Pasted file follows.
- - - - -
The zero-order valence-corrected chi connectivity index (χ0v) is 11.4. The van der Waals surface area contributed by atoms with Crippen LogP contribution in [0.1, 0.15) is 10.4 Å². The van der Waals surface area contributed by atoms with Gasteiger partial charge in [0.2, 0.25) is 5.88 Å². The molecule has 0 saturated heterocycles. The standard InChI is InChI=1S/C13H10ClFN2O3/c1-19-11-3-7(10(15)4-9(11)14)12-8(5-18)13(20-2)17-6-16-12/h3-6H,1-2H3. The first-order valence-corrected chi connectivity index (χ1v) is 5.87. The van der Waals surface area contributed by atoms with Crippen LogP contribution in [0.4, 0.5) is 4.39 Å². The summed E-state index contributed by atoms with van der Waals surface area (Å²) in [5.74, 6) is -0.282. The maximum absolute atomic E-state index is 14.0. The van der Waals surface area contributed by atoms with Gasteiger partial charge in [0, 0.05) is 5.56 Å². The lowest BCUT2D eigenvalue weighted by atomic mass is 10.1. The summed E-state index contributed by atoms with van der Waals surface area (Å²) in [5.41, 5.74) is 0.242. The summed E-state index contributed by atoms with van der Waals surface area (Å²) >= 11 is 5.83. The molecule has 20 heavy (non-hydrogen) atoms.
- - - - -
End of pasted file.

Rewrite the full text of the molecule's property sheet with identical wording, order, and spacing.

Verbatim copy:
The zero-order valence-corrected chi connectivity index (χ0v) is 11.4. The van der Waals surface area contributed by atoms with Crippen LogP contribution in [0.1, 0.15) is 10.4 Å². The van der Waals surface area contributed by atoms with Gasteiger partial charge in [0.2, 0.25) is 5.88 Å². The molecule has 0 saturated heterocycles. The standard InChI is InChI=1S/C13H10ClFN2O3/c1-19-11-3-7(10(15)4-9(11)14)12-8(5-18)13(20-2)17-6-16-12/h3-6H,1-2H3. The first-order valence-corrected chi connectivity index (χ1v) is 5.87. The van der Waals surface area contributed by atoms with Crippen LogP contribution in [0.4, 0.5) is 4.39 Å². The summed E-state index contributed by atoms with van der Waals surface area (Å²) in [5.74, 6) is -0.282. The maximum absolute atomic E-state index is 14.0. The van der Waals surface area contributed by atoms with Gasteiger partial charge in [0, 0.05) is 5.56 Å². The lowest BCUT2D eigenvalue weighted by atomic mass is 10.1. The summed E-state index contributed by atoms with van der Waals surface area (Å²) in [5.41, 5.74) is 0.242. The summed E-state index contributed by atoms with van der Waals surface area (Å²) >= 11 is 5.83. The molecule has 20 heavy (non-hydrogen) atoms.